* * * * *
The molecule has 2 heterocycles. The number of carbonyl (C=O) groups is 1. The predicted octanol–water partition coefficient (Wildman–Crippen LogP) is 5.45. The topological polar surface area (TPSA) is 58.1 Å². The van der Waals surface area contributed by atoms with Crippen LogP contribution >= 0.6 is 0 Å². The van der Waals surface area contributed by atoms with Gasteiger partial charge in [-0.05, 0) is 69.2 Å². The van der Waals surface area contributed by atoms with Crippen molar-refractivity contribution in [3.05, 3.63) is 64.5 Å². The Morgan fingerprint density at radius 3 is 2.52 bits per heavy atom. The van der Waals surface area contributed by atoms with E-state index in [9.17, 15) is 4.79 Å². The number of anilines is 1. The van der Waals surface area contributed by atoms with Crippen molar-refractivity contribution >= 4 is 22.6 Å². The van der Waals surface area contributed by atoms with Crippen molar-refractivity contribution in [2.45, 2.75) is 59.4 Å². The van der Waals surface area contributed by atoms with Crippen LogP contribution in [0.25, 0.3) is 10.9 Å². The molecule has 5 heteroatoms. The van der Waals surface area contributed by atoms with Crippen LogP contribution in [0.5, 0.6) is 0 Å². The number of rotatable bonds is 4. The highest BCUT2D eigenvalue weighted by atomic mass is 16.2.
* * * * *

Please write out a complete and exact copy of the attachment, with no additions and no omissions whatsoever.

The molecule has 2 heterocycles. The number of carbonyl (C=O) groups is 1. The predicted octanol–water partition coefficient (Wildman–Crippen LogP) is 5.45. The topological polar surface area (TPSA) is 58.1 Å². The van der Waals surface area contributed by atoms with Crippen LogP contribution >= 0.6 is 0 Å². The van der Waals surface area contributed by atoms with Gasteiger partial charge in [-0.05, 0) is 69.2 Å². The van der Waals surface area contributed by atoms with Crippen molar-refractivity contribution in [3.05, 3.63) is 64.5 Å². The Morgan fingerprint density at radius 3 is 2.52 bits per heavy atom. The van der Waals surface area contributed by atoms with E-state index in [9.17, 15) is 4.79 Å². The number of anilines is 1. The van der Waals surface area contributed by atoms with Crippen molar-refractivity contribution >= 4 is 22.6 Å². The van der Waals surface area contributed by atoms with Crippen molar-refractivity contribution in [2.45, 2.75) is 59.4 Å². The van der Waals surface area contributed by atoms with Crippen LogP contribution in [0.25, 0.3) is 10.9 Å². The molecule has 5 heteroatoms. The van der Waals surface area contributed by atoms with Crippen LogP contribution in [0.5, 0.6) is 0 Å². The number of rotatable bonds is 4. The highest BCUT2D eigenvalue weighted by atomic mass is 16.2.